The Selkirk Silver arrow is on display at Sir Walter Scott’s Courthouse. Photo courtesy LIVE Borders

Where: Annan

Visitors to Annan Museum could easily miss seeing some chocolate which is well past its best before date. A block of chocolate in a presentation tin is a souvenir from the coronation of King Edward VII and Queen Alexandra in 1902. That makes it 122-year old! As the museum wants to preserve the artefacts for the future, no one has done a taste test.

Chocolate commemorating the coronation of King Edward VII is on display at Annan Museum. Photo courtesy DG Council Museums

Where: Coldstream

At the museum celebrating the Coldstream Guards look out for the bass and side drums on display. Drums were used in warfare to boost soliders’ morale and drown out the noise of the enemy. The drummers were usually younger soldiers considered too small to stand in the battle line wielding a musket. A formal Coldstream Guards band was created in 1795, performing in concerts and providing music for the regiment on the march. Today, the Coldstream Guards band features at military parades such as the Changing of the Guard and Trooping of the Colour. The drums on display at the museum are all highly decorated and to the bandsmen they are almost as important as the regimental colours. All are decorated with the Royal Coat of Arms and a selection of the battle honours issued to the regiment during its history; Oudenarde, Talavera, Waterloo, and Inkerman to name a few. One of the side drums came to the museum in 2022 when it was brought from Canada through the wishes of Mrs Hyacinth Cleaver, the widow of Major R Cleaver from the 1st battalion of the Coldstream Guards. Major Cleaver had been presented with the drum upon his retirement from the regiment.

Side drums on display at the Coldstream Museum. Photo courtesy LIVE Borders

Where: Arbigland, Dumfries & Galloway

Rural Dumfries and Galloway is the location of the birthplace and childhood home of John Paul Jones, who would become known as the father of the American Navy. The museum offers fascinating insight into the gardener’s son who fought for Russia and America but who was regarded as a pirate by the British! The museum has a fine to scale model replica of the Bonhomme Richard. The ship was extensively modified by Jones in 1779, equipping it for war but after an epic sea battle in September of that same year, she was lost off Famborourgh Head, with Jones watching sadly as she sank beneath the windswept sea, her colours still flying.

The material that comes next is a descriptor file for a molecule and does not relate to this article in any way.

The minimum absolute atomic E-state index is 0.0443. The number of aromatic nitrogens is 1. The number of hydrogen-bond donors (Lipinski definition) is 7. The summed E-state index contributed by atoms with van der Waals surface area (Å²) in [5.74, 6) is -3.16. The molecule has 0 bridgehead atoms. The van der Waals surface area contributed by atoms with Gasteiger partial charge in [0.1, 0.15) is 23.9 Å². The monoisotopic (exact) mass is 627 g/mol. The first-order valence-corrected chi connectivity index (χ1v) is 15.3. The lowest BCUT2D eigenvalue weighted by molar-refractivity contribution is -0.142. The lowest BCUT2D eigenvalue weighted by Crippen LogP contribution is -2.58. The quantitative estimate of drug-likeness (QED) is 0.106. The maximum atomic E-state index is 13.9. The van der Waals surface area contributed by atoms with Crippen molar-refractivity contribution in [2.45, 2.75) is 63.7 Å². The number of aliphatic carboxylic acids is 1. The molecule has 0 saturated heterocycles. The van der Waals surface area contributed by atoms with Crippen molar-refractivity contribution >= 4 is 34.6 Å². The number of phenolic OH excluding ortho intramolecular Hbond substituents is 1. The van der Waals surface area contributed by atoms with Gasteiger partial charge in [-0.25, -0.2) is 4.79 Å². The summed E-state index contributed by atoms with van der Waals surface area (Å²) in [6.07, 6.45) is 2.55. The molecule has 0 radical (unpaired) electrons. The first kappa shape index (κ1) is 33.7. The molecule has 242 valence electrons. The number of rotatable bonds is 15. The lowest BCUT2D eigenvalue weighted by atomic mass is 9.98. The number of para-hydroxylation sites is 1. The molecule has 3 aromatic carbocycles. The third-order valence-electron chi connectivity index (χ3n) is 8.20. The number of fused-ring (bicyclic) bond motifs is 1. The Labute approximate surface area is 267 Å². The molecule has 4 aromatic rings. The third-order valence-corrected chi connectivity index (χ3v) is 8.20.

Replica of the Bonhomme Richard, modified to the specifications of John Paul Jones. Photo courtesy John Paul Jones Museum.

Where: Jedburgh

In 1566 Mary, Queen of Scots arrived in Jedburgh on 9th October to hold a ‘justice eyre’ or circuit court to try local troublemakers. In anticipation of her visit, the Earl of Bothwell (who was to become the Queen’s third husband) attempted to capture a notorious reiver called Jock Elliot of the Park, but was badly injured in his attempt.
Mary concluded her business before setting off for Hermitage Castle where the Earl resided. It was a round trip of more than 40 miles over rough ground and according to tradition, on Mary’s return her horse became stuck in a bog, which is still known today as the ‘Queen’s Mire’.
Fast forward to 1817 when a French watch was found by a shepherd in the ‘Queen’s Mire’, after it had been unearthed by a mole. The watch journeyed to South Africa with the family of the shepherd and was subsequently donated to Mary, Queen of Scots’ House – the 16th century tower house where Mary is said to have stayed during her time in Jedburgh – which opened as museum in 1930.
In a further twist to the story, the watch was stolen from its display case in the 1987 and it was feared that it would never be seen again. However, just over a year later it was returned anonymously by post from Canada and is now back on display at Mary, Queen of Scots’ Visitor Centre in Jedburgh.

A French watch possibly owned by Mary Queen of Scots is on display in Jedburgh. Photo courtesy LIVE Borders

Where: Duns

A tribute to sportscar racer extraordinaire, the Jim Clark Motorsport Museum tells the story of Scotland’s first Formula One World Champion, Jim Clark. In a decade long career, Jim Clark secured double Formula One World Championships and conquered the Indy 500. His most famous award was a Golden Helmet, presented by sponsors Esso to mark his 1965 successes winning the Formula One World Championship and Indianapolis 500 miles – an achievement still never matched! On top of the helmet is engraved a world map inlaid with precious stones, depicting places where he had won a Formula One race to that time; the Indy 500 in America; and his home at Edington Mains in Berwickshire. The trophy is considered among the most beautiful ever presented to Clark but has been languishing in a bank vault for most of the past 50 years. It will now be on show at the museum for the next three years in a specially made case.

The golden helmet given to Jim Clark following his winning of the Indianapolis 500 by sponsor Esso. Photo courtesy LIVE Borders

With special thanks to: Dumfries and Galloway Council’s Museum Officer Tom Hughes; Shona Sinclair, Curator at LIVE Borders, Kate Linsell, Trustee of the Lead Mining Museum, Ylva Dahnsjo, Visitor Services Supervisor at the Robert Smail’s Printing Press, and the Henry Duncan Savings Bank Museum and the John Paul Jones Birthplace Museum for their valuable contributions to this blog.